However, if you think it'll be a white elephant, let's extend it up the East Coast so it can connect with the Edinburgh tram 'Network' ....

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    It will end up costing about ten times as much of the original quote, just like the cost of the Scottish Parliament building did?

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    Quote Originally Posted by Beelzebub View Post
    I believe your 10 minutes to get up to speed is far too conservative, and the projected 49 minutes journey time is achievable.

    However, if you think it'll be a white elephant, let's extend it up the East Coast so it can connect with the Edinburgh tram 'Network' ....
    Depends upon how far the train has to travel out of the station and over existing network points before getting onto the specially laid tracks.
    Remember that rose-tinted spectacles are already being used to support the project. Many of us still haven't forgotten the Blue Streak debacle; and the more recent NHS national computer system shambles.
    Has anyone ever seen a combined government/private enterprise successfully achieved, either in time or to budget, in the UK? I can't think of one. And of those that are eventually cobbled through, the realism is always less effective than the initial euphoric claims.

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    We spent millions on the 'Advanced Passenger Train' high speed rail project years ago just to scrap it and let other countries use the technology we had developed. I can think of many things we should be spending the money on rather than trying to prove to the world we are still close to the front with technology.

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    I have two reasons to be against it. The first is that quite simply we cannot afford it. It is not only going to cost millions to build, but I believe it would cost millions to maintain. I say 'would cost millions to maintain' because I think it will not be maintained correctly and will eventually end up with 40mph speed limits because of track degradation. This already happened on stretches of our Intercity/125 network.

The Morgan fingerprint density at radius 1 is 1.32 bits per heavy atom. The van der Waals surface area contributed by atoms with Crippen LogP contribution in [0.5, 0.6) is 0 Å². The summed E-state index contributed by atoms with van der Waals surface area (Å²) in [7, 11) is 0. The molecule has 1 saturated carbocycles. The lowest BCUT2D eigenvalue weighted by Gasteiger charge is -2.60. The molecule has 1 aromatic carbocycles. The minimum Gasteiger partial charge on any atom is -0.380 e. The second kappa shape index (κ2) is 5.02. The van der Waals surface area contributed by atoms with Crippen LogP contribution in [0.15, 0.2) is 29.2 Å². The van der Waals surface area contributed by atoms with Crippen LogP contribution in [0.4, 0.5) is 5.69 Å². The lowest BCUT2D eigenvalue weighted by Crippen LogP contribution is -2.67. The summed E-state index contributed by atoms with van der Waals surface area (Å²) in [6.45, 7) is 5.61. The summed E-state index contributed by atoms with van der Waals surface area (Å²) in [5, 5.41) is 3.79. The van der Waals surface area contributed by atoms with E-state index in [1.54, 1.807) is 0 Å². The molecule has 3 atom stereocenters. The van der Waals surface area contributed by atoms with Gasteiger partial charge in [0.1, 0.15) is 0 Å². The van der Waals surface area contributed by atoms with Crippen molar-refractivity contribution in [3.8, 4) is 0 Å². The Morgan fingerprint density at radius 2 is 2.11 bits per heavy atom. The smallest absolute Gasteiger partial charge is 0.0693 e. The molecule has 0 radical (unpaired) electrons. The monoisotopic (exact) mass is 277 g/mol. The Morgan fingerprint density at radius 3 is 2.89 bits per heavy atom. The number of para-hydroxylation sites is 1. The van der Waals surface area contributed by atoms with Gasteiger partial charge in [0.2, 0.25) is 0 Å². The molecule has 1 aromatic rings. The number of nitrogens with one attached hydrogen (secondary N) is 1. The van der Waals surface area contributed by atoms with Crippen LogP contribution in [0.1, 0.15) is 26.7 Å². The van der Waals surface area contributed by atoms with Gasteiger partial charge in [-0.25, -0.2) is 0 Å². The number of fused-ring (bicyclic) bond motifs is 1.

The second is that it has been aimed through the Green Belt, and historically I have lost count of the amount of time the Govt has tried to build on our Green Belt. This time I think they will succeed, and I think our Green Belt will disappear very quickly. I would point out that a rail link already exists between Central London and Birmingham, and I think it would be cheaper, easier and quicker to upgrade this link in stages.
    Just for my own curiosity, where are the extra passengers going to come from, and how much are fares going to rise? Nobody seems to have thought of this.

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    I think the projected cost for the London-Birmingham stage was around £3.5billion, Rolebama. As for where the passengers are to come from, I think they are either still at school or not yet born! Another problem is that the proposers are basing their (dare I say 'knowledge'?) on today's work patterns. Road transport congestion is likely to get worse in the future, and the daily travel to get to one staion and away from another will be time-consuming, so as to make the difference between a HST and standard main line journey times irrelevant. Also, unless the ordinary lines/locos/coaches are to be left in the doldrums, isn't it reasonable to suppose, the time scale being what it is, that standard train times will be faster anyhow, negating the much trumpeted differences in journey times?
    On top of this, many of the passengers that would be typical for HST are users of high-tech communications and home-based computer systems for their work. This pattern will increase in the future, and many more such people will spend more time working from home.

    Up until now, I have formed the opinion that those fervently in favour of HST are not so much likely to use it, as they are to profit from its inception.